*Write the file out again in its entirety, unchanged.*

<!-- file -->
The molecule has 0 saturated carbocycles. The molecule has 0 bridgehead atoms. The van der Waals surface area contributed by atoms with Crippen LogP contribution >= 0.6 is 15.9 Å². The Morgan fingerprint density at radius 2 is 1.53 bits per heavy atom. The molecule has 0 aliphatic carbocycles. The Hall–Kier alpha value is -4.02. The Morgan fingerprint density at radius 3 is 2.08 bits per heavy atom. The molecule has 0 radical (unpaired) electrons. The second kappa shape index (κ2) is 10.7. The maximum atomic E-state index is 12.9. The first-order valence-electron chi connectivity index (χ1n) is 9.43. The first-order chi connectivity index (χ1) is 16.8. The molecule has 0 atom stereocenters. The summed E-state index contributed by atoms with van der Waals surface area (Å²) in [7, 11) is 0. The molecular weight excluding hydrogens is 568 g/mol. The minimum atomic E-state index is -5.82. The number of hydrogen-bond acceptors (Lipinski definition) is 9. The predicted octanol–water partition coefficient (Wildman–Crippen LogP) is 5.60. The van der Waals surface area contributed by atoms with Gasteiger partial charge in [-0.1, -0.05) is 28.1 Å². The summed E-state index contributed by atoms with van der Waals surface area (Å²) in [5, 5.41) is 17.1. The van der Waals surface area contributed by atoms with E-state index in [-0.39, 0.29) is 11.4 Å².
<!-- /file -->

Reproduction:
The molecule has 0 saturated carbocycles. The molecule has 0 bridgehead atoms. The van der Waals surface area contributed by atoms with Crippen LogP contribution >= 0.6 is 15.9 Å². The Morgan fingerprint density at radius 2 is 1.53 bits per heavy atom. The molecule has 0 aliphatic carbocycles. The Hall–Kier alpha value is -4.02. The Morgan fingerprint density at radius 3 is 2.08 bits per heavy atom. The molecule has 0 radical (unpaired) electrons. The second kappa shape index (κ2) is 10.7. The maximum atomic E-state index is 12.9. The first-order valence-electron chi connectivity index (χ1n) is 9.43. The first-order chi connectivity index (χ1) is 16.8. The molecule has 0 atom stereocenters. The summed E-state index contributed by atoms with van der Waals surface area (Å²) in [7, 11) is 0. The molecular weight excluding hydrogens is 568 g/mol. The minimum atomic E-state index is -5.82. The number of hydrogen-bond acceptors (Lipinski definition) is 9. The predicted octanol–water partition coefficient (Wildman–Crippen LogP) is 5.60. The van der Waals surface area contributed by atoms with Gasteiger partial charge in [-0.1, -0.05) is 28.1 Å². The summed E-state index contributed by atoms with van der Waals surface area (Å²) in [5, 5.41) is 17.1. The van der Waals surface area contributed by atoms with E-state index in [-0.39, 0.29) is 11.4 Å².